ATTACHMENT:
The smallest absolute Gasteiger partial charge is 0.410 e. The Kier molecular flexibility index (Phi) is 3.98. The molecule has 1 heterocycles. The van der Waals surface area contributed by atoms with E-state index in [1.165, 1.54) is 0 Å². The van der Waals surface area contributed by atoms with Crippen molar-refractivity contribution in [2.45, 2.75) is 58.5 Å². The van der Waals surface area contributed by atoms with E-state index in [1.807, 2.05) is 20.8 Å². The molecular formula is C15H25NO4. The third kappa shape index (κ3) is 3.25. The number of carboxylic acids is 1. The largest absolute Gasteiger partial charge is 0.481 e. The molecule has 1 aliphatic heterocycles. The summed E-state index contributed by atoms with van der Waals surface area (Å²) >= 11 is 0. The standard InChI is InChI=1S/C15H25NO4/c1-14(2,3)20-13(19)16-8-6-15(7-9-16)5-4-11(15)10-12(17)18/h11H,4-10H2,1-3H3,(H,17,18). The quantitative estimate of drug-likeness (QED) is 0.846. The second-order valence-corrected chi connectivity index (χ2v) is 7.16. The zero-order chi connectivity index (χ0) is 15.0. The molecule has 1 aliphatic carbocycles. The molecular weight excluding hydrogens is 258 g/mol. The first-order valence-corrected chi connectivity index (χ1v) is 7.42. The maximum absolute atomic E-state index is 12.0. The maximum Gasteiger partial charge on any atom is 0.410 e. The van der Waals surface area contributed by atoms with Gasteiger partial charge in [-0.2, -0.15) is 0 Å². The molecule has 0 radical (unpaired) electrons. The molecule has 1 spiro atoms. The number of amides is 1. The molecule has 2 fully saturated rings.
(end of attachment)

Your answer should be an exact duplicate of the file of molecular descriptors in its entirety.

The smallest absolute Gasteiger partial charge is 0.410 e. The Kier molecular flexibility index (Phi) is 3.98. The molecule has 1 heterocycles. The van der Waals surface area contributed by atoms with E-state index in [1.165, 1.54) is 0 Å². The van der Waals surface area contributed by atoms with Crippen molar-refractivity contribution in [2.45, 2.75) is 58.5 Å². The van der Waals surface area contributed by atoms with E-state index in [1.807, 2.05) is 20.8 Å². The molecular formula is C15H25NO4. The third kappa shape index (κ3) is 3.25. The number of carboxylic acids is 1. The largest absolute Gasteiger partial charge is 0.481 e. The molecule has 1 aliphatic heterocycles. The summed E-state index contributed by atoms with van der Waals surface area (Å²) >= 11 is 0. The standard InChI is InChI=1S/C15H25NO4/c1-14(2,3)20-13(19)16-8-6-15(7-9-16)5-4-11(15)10-12(17)18/h11H,4-10H2,1-3H3,(H,17,18). The quantitative estimate of drug-likeness (QED) is 0.846. The second-order valence-corrected chi connectivity index (χ2v) is 7.16. The zero-order chi connectivity index (χ0) is 15.0. The molecule has 1 aliphatic carbocycles. The molecular weight excluding hydrogens is 258 g/mol. The first-order valence-corrected chi connectivity index (χ1v) is 7.42. The maximum absolute atomic E-state index is 12.0. The maximum Gasteiger partial charge on any atom is 0.410 e. The van der Waals surface area contributed by atoms with Gasteiger partial charge in [-0.2, -0.15) is 0 Å². The molecule has 0 radical (unpaired) electrons. The molecule has 1 spiro atoms. The number of amides is 1. The molecule has 2 fully saturated rings.